The Helsinki Appeal Court ruled on Tuesday that it will not grant 77 Uber drivers permission to appeal verdicts handed down by a lower court, which found them guilty of illegally operating taxis.
The drivers had been previously slapped with day fines for plying taxis for hire without the required taxi licenses. A district court had also ordered them to hand over the proceeds of the then-illegal activity to the state.
The drivers then applied to the higher court for permission to appeal their convictions and sentencing and also called on the appellate court to exercise moderation in terms of the earnings they would have to hand over to the state. Some complainants also called for their convictions to be overturned.
Before Tuesday's decision, the Helsinki Appeal Court had had in its docket appeals from 109 Uber drivers. They all came before the court last year, with several of them filed after taxi laws were liberalised last June.
Dozens of Uber driver cases in court
In arriving at its decision, the appeal court cited a precedent ruling handed down by the Supreme Court in 2017.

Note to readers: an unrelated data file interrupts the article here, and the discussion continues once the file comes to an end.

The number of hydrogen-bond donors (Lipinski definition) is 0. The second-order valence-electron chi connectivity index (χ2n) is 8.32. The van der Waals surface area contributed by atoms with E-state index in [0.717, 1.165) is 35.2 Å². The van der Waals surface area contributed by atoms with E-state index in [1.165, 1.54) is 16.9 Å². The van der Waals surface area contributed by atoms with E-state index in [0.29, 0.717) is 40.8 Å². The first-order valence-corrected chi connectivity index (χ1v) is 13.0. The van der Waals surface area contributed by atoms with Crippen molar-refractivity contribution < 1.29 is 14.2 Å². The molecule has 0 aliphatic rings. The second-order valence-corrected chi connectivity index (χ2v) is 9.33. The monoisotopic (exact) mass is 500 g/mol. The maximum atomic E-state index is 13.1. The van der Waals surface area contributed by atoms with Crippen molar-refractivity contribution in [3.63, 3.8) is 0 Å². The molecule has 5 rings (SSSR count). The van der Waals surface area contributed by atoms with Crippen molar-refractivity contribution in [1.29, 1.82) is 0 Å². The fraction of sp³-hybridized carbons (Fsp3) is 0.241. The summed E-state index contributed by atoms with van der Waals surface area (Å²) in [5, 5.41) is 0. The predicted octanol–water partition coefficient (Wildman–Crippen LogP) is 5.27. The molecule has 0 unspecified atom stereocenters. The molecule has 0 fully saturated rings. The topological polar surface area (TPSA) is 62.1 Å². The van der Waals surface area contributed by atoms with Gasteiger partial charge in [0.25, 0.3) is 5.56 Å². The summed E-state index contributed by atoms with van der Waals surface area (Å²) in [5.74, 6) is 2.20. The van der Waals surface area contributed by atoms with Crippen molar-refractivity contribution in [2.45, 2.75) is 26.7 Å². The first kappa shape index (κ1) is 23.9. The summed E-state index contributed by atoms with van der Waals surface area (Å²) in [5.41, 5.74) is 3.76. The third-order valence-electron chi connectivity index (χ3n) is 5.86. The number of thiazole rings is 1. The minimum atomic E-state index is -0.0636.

At the time the highest court ruled in a case involving an Uber driver who had been operating without a taxi license, sentencing the driver to a fine and also ordering him to hand over his commercial proceeds to the state.
Since then, the Supreme Court ruling has served as a legal precedent for similar cases.
Last December, the Supreme Court rejected applications filed by five Uber drivers in the capital area for leave to appeal sentencing. In Tuesday's ruling, the appeal court said that the case dealt with the same issues that it had been considering with respect to the 77 Uber drivers.
In December, the Uber drivers had called on the Supreme Court to overturn the fines imposed on them, arguing that a district court had sentenced them for illegal taxi operations after new taxi laws had already entered into force. However the illegal taxi activity had occurred before the new laws had taken effect.
The drivers sought permission from the Supreme Court to contest the district court's decision by way of a so-called preliminary ruling appeal.